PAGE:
Posts Tagged ‘inversion layer’

Think Seattle. Think rain? Think again.

For the past fortnight, Seattle has been wrapped, swathed, and swaddled with fog. It’s been like living in a cloud. Foghorns call across the Sound, echoed by ghostly ferries out on the cold waters. Hillsides disappear, the Space Needle is missing its top half, and the sun has been replaced by a vague drear that illuminates the mist but provides no aid to vision. Heading up to the park-and-ride this morning, visibility ended a block up the street. Streetlamps, stop lights, and brake lights defined the roadway with glowing balls of light.

Overnight, temps drop into the 20s and the fog freezes as it touches down, creating slick, invisible ice and limning everything with hoar. During the day, the mercury barely gets its head above freezing, and the frost persists near houses and fencelines, wherever the weak sunlight cannot reach.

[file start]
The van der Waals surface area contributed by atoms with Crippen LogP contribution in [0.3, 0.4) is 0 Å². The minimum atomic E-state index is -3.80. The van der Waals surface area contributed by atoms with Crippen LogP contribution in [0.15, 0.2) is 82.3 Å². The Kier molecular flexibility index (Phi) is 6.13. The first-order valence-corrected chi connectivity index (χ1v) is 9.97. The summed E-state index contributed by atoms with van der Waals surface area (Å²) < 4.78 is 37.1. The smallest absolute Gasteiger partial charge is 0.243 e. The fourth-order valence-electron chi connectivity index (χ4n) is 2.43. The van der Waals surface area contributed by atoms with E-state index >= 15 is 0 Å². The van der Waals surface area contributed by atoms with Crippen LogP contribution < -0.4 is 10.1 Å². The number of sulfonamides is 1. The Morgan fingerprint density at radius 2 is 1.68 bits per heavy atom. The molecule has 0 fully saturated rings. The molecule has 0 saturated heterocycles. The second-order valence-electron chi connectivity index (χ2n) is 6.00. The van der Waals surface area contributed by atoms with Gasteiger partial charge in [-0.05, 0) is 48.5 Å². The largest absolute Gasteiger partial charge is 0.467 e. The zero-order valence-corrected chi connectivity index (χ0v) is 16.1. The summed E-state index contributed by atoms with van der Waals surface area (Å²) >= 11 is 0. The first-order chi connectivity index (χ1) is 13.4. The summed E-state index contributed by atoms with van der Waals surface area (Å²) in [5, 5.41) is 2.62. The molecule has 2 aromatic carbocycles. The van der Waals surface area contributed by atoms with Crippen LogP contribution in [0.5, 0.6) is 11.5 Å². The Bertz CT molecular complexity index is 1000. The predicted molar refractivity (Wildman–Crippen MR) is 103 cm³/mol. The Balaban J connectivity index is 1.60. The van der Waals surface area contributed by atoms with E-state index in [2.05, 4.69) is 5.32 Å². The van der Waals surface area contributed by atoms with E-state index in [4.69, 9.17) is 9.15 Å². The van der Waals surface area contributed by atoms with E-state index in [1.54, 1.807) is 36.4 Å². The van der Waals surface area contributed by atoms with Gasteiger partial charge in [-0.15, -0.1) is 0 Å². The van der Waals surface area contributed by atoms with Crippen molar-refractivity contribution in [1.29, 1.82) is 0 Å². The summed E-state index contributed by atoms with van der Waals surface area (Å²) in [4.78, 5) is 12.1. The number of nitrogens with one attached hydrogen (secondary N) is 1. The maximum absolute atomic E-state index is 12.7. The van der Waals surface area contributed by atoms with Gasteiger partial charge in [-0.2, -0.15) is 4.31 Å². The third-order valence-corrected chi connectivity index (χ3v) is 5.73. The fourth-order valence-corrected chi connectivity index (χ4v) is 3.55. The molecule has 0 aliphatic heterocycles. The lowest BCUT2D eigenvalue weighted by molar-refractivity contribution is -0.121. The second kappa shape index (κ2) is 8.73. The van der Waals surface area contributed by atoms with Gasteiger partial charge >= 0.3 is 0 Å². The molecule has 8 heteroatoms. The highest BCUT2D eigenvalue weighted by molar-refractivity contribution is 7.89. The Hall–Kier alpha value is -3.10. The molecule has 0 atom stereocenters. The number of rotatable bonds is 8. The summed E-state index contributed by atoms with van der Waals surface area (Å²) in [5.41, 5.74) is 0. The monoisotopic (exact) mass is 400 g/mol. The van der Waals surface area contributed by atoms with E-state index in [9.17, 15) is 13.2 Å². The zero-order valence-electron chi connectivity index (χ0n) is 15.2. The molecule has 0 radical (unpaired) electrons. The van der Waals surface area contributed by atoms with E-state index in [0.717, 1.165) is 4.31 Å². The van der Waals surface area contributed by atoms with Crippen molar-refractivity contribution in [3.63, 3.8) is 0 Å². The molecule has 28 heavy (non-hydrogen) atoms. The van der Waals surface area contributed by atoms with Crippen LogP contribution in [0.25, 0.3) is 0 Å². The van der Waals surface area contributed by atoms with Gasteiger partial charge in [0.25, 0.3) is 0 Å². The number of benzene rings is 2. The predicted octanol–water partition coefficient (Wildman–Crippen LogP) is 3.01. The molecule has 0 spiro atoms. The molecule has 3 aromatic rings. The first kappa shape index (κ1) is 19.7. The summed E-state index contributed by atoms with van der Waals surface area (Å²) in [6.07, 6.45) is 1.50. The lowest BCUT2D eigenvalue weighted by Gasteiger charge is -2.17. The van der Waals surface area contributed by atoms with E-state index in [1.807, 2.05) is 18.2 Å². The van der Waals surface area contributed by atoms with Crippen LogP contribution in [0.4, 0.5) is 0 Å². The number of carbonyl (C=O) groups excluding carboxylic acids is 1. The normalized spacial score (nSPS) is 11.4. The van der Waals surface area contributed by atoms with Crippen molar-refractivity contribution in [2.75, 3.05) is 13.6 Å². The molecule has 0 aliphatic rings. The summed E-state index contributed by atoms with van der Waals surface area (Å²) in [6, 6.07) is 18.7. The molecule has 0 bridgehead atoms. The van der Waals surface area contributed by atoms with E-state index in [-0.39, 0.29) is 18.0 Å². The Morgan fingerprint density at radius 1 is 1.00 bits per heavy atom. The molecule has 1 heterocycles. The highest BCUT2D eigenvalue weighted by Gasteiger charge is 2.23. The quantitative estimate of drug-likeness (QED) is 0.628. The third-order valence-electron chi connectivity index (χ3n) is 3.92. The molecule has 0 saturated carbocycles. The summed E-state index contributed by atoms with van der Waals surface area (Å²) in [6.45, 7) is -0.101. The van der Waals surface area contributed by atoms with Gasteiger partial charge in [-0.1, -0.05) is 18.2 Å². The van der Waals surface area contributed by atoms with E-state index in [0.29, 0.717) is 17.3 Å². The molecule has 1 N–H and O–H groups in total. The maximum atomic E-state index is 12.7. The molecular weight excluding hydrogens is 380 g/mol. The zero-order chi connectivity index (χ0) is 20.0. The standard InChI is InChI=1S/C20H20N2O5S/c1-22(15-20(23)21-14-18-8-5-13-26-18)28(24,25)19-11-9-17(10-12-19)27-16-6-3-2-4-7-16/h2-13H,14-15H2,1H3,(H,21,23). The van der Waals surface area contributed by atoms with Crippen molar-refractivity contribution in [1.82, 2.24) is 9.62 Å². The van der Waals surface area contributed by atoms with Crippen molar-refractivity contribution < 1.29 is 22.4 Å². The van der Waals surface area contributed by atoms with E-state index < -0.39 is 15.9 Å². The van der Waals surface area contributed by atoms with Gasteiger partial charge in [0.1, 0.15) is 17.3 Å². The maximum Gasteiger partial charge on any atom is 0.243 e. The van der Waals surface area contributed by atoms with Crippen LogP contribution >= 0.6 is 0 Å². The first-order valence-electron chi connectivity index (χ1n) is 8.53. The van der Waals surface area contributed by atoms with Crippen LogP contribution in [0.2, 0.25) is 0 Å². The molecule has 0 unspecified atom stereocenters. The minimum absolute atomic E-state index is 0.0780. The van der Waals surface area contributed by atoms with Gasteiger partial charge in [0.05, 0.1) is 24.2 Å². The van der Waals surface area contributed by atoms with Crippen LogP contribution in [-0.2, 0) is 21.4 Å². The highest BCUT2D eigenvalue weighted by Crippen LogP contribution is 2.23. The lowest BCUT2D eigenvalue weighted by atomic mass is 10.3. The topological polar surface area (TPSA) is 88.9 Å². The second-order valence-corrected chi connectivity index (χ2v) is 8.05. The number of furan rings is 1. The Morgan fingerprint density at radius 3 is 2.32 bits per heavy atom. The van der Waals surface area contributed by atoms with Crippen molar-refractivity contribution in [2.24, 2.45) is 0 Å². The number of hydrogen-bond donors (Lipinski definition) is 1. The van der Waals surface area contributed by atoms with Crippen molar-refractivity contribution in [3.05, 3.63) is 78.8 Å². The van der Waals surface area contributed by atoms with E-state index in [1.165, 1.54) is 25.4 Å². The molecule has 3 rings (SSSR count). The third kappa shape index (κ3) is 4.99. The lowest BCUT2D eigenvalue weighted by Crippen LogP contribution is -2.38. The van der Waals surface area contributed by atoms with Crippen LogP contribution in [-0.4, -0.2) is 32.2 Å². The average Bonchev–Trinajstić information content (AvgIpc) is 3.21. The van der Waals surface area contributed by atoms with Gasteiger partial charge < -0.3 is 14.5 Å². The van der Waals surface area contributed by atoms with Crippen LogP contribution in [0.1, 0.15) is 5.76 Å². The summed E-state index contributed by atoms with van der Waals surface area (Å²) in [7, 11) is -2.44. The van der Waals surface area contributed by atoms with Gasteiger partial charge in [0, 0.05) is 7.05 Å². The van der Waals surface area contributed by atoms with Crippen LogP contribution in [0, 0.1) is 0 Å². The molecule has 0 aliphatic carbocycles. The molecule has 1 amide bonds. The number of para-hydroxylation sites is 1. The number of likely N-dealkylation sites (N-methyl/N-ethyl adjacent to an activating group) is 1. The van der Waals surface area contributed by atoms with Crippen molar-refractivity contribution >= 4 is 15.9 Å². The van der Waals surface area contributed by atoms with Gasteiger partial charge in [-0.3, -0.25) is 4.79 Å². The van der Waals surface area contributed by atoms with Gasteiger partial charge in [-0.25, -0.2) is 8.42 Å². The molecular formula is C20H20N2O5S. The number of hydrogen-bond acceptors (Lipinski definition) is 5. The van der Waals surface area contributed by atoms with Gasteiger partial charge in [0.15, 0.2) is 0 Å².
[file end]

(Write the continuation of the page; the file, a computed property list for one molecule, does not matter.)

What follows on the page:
Drive up to the mountains, though, and you’ll break through the inversion layer. At 1000 feet, the sunlight coalesces into an orange ball above. At 1500 feet, you break through into open air and a cloudless sky. Temperatures soar, and you remove your gloves, your scarf, your coat, and walk in shirtsleeves through the warm sunshine. Below you is a sea of fog, bright white stretching from mountain to mountain, from the Cascades to the Olympics.

Tomorrow, Seattle will be reprieved. Tomorrow, a storm comes.

Think of Seattle. Think rain. Tomorrow.

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